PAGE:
Recap of the June 5, 2018 Huntsville City Council meeting
by Walker County News Today staff
Kulhavy named City Manager
At its regular meeting Tuesday, June 5, 2018, the Huntsville City Council selected Aron Kulhavy to be the City’s next City Manager. All nine members of the Council seconded the nomination and voted in favor.
After the vote, Mayor Andy Brauninger said “In closing Aron, let me say this Council has full confidence in your ability to lead this City and the City employees in the future and we’re tickled to death that we were able to have somebody already within our ranks that could take over with the kind of experience that you’ve got.”
The City’s website carried the full press release.
Water Diversion on Private Property
This issue was placed on the Agenda by Ward 4 Councilmember Joe Rodriquez. He reported that houses are being built in Elkins Lake and Spring Lake that are causing excessive water runoff onto other nearby properties. He provided several examples to illustrate the point, all showing dramatic differences in elevation and all causing excessive water, mud and silt runoff onto lower adjacent properties.
Councilmember Rodriquez noted that Huntsville has a lot of minor elevation changes, but –
“builders have no requirement to mitigate the diversion of water that their pad and their house will cause and what they do is they’ll sell the home to the owner and the first time it rains the owner down below is going to sue the owner up above and the builder walks off scot free with his profit.”
Councilmember Rodriquez then noted that State Law prohibits the diversion of the natural flow of surface water in a manner that would cause damage to adjacent properties. He quoted that law which states:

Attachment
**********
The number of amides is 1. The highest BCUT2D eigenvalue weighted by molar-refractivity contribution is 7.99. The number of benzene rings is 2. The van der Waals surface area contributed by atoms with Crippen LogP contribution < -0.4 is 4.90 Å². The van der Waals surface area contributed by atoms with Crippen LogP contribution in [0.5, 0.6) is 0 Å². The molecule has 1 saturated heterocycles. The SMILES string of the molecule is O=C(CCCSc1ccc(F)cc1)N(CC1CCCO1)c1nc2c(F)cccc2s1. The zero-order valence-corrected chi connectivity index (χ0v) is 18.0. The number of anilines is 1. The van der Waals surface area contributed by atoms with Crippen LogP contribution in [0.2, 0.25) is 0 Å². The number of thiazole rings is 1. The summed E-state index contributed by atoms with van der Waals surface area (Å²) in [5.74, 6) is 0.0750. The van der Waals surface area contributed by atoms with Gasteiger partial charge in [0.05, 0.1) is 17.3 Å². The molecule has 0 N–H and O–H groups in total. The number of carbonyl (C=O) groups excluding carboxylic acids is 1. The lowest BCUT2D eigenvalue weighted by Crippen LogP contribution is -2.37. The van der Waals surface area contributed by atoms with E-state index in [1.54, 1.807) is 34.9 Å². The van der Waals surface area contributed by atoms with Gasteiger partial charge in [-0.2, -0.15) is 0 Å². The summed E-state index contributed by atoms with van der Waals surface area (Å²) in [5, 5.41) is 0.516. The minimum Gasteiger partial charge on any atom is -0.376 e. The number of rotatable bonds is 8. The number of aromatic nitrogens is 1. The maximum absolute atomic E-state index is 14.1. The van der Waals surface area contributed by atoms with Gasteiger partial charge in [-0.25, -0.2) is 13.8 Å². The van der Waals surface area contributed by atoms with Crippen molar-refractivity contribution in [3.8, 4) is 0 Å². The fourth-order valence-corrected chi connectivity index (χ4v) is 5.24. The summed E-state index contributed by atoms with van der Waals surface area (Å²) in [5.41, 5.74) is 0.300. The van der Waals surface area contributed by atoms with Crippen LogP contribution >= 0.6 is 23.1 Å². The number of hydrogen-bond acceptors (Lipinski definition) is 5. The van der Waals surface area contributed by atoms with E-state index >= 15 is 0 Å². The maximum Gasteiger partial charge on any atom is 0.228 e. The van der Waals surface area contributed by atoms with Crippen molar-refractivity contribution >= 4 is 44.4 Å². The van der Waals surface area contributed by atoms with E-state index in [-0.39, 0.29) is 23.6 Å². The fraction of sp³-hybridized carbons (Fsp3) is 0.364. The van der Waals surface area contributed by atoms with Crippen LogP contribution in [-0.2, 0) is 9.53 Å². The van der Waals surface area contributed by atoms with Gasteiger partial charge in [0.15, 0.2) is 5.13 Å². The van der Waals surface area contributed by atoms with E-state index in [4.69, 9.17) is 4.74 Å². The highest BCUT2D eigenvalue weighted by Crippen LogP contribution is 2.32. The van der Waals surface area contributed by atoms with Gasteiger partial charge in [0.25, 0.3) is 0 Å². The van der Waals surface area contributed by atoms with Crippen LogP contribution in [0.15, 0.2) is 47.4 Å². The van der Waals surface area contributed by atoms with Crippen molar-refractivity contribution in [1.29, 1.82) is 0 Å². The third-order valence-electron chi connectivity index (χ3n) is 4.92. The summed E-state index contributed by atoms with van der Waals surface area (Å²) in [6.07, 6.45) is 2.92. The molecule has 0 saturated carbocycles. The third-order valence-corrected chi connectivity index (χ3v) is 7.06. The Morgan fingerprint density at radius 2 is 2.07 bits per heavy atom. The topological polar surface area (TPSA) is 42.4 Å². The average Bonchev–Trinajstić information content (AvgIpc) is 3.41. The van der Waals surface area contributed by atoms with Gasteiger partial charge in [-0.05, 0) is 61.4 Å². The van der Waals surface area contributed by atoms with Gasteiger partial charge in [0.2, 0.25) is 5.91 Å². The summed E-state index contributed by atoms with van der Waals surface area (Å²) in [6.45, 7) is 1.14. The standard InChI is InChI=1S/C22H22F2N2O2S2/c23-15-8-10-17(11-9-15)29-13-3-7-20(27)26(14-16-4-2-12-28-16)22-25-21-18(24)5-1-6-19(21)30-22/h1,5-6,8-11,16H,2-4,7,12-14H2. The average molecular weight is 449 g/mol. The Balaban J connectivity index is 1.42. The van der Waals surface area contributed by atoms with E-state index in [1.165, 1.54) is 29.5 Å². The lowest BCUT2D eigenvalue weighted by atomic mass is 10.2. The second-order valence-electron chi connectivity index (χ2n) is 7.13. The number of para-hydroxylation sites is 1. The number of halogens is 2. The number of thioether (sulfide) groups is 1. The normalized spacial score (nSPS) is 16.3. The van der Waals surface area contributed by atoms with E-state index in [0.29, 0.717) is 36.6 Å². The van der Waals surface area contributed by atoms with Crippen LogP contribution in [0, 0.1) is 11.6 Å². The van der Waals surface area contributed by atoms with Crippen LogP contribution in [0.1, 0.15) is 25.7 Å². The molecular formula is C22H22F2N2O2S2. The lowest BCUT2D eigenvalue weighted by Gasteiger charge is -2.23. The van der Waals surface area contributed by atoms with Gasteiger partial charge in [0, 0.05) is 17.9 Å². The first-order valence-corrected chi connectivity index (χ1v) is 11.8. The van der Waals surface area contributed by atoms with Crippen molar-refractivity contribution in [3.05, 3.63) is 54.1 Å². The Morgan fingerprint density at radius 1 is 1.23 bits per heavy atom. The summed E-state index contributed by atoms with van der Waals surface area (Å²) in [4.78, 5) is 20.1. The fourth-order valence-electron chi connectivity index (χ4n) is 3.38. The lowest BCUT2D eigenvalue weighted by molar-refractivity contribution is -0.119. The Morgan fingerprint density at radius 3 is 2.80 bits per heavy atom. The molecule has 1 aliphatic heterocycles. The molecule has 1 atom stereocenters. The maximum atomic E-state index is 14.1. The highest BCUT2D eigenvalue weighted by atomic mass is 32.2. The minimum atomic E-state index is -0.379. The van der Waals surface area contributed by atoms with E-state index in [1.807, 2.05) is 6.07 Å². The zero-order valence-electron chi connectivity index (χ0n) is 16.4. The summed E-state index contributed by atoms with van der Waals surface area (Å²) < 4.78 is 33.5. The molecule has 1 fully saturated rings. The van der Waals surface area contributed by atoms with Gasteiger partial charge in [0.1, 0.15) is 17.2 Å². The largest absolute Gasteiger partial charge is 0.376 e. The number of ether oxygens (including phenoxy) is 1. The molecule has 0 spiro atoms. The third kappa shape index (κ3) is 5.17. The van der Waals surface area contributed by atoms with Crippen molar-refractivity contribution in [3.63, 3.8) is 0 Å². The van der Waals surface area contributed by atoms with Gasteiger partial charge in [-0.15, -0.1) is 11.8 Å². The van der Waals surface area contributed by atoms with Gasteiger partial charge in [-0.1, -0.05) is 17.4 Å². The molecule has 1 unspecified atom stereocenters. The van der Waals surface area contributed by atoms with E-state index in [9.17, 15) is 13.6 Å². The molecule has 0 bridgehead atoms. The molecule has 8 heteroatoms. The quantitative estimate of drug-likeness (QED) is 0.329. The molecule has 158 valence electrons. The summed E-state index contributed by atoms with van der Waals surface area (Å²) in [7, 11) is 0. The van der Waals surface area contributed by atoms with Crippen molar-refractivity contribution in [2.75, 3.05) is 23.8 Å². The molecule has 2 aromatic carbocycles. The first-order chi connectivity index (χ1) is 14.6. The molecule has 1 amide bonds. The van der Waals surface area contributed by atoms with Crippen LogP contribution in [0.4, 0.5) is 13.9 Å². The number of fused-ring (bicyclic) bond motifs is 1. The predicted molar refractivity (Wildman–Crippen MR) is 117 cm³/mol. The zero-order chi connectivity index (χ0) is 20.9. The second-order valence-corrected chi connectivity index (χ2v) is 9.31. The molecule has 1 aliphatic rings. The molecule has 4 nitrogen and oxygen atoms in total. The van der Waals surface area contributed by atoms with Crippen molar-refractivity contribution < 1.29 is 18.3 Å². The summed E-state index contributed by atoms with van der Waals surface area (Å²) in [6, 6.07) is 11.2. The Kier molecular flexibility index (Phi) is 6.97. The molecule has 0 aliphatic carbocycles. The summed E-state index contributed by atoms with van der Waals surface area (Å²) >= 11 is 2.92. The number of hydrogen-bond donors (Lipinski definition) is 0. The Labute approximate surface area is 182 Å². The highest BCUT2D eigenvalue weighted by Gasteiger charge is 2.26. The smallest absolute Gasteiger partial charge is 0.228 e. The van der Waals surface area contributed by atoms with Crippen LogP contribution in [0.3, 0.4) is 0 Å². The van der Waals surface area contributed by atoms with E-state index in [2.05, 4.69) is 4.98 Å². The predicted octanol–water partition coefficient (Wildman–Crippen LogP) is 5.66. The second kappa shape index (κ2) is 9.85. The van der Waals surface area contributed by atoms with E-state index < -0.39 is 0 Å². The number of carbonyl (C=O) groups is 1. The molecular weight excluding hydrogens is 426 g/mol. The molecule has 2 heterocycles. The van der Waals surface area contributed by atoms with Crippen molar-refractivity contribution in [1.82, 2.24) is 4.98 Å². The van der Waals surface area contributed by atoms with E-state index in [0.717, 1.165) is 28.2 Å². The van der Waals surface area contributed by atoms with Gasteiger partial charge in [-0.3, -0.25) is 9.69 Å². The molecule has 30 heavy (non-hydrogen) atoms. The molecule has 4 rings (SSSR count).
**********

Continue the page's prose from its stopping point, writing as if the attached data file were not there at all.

(a) No person may divert or impound the natural flow of surface waters in this state or permit a diversion or impounding by him to continue, in a manner that damages the property of another by the overflow of the water diverted or impounded.
(b) A person whose property is injured by an overflow of water caused by an unlawful diversion or impounding has remedies at law and in equity and may recover damages occasioned by the overflow.
Councilmember Rodriquez also noted that on commercial properties the City does require mitigation in accordance with the state law, but on residential properties “we don’t do anything.”
After considerable discussion, Council directed the City Staff to study this problem and bring recommendations back to the Council at the second regular meeting in July.
Roxie Douglas Learning Institute
In a Citizen Participation Request, Carmen Irving, speaking for the Roxie Douglas Learning Institute, requested that the City Council consider possible ways to help the Institute in its mission of trying to help young people who are having trouble progressing in HISD. She said that currently they can only help 20 students at a time when there are hundreds in need.
Ms. Irving suggested three possible ways that the City could help. One would be to donate the City owned property next to the Institute’s current location at 1511 10th St. so they could build a new larger building that would enable them to expand their educational program.
A second possibility would be for the City to partner with the Institute, a 501c3 non-profit entity. A third would be to donate the property next door as the Roxie Douglas Memorial Park.
Mayor Brauninger thanked Ms. Irving for her presentation and said that the City would consider her request and get back to her.
In other business, Council:
- heard the First Reading on a proposal to outsource the operation of the Solid Waste Transfer Facility;
- directed that a new Transportation Master Plan for the City be created and adopted the 2018 FEMA-approved Huntsville Hazard Mitigation Plan Update; and
- approved the appointment of Mike Christian and Robert Tucker to vacant seats on the city’s Veteran’s Advisory Board.